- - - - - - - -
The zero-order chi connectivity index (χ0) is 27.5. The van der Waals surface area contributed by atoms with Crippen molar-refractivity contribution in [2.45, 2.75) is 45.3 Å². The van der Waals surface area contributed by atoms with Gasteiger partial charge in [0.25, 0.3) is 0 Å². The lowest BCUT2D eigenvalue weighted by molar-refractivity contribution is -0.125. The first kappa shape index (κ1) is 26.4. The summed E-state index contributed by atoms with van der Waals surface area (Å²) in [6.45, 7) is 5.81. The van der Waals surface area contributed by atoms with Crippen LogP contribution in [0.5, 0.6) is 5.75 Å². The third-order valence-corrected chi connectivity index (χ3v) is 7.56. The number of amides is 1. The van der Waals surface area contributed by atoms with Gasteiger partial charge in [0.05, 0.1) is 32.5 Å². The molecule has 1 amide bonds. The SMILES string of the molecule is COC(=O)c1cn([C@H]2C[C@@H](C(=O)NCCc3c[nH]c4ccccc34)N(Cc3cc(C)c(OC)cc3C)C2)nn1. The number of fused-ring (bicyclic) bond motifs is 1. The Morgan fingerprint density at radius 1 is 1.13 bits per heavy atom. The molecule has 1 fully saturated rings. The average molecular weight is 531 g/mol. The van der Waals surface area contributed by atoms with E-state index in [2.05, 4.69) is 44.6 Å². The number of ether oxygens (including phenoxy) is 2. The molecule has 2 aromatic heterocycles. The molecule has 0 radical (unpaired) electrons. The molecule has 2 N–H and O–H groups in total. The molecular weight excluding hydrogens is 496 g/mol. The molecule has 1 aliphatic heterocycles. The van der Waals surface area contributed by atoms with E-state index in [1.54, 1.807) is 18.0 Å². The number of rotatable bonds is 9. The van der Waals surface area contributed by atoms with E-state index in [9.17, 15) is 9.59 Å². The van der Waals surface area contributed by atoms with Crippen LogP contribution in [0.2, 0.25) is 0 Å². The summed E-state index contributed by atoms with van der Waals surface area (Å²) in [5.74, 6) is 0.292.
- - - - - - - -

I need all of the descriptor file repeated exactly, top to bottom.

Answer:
The zero-order chi connectivity index (χ0) is 27.5. The van der Waals surface area contributed by atoms with Crippen molar-refractivity contribution in [2.45, 2.75) is 45.3 Å². The van der Waals surface area contributed by atoms with Gasteiger partial charge in [0.25, 0.3) is 0 Å². The lowest BCUT2D eigenvalue weighted by molar-refractivity contribution is -0.125. The first kappa shape index (κ1) is 26.4. The summed E-state index contributed by atoms with van der Waals surface area (Å²) in [6.45, 7) is 5.81. The van der Waals surface area contributed by atoms with Crippen LogP contribution in [0.5, 0.6) is 5.75 Å². The third-order valence-corrected chi connectivity index (χ3v) is 7.56. The number of amides is 1. The van der Waals surface area contributed by atoms with Gasteiger partial charge in [0.05, 0.1) is 32.5 Å². The molecule has 1 amide bonds. The SMILES string of the molecule is COC(=O)c1cn([C@H]2C[C@@H](C(=O)NCCc3c[nH]c4ccccc34)N(Cc3cc(C)c(OC)cc3C)C2)nn1. The number of fused-ring (bicyclic) bond motifs is 1. The Morgan fingerprint density at radius 1 is 1.13 bits per heavy atom. The molecule has 1 fully saturated rings. The average molecular weight is 531 g/mol. The van der Waals surface area contributed by atoms with E-state index in [2.05, 4.69) is 44.6 Å². The number of ether oxygens (including phenoxy) is 2. The molecule has 2 aromatic heterocycles. The molecule has 0 radical (unpaired) electrons. The molecule has 2 N–H and O–H groups in total. The molecular weight excluding hydrogens is 496 g/mol. The molecule has 1 aliphatic heterocycles. The van der Waals surface area contributed by atoms with E-state index in [1.54, 1.807) is 18.0 Å². The number of rotatable bonds is 9. The van der Waals surface area contributed by atoms with E-state index in [9.17, 15) is 9.59 Å². The van der Waals surface area contributed by atoms with Crippen LogP contribution in [0.2, 0.25) is 0 Å². The summed E-state index contributed by atoms with van der Waals surface area (Å²) in [5.74, 6) is 0.292.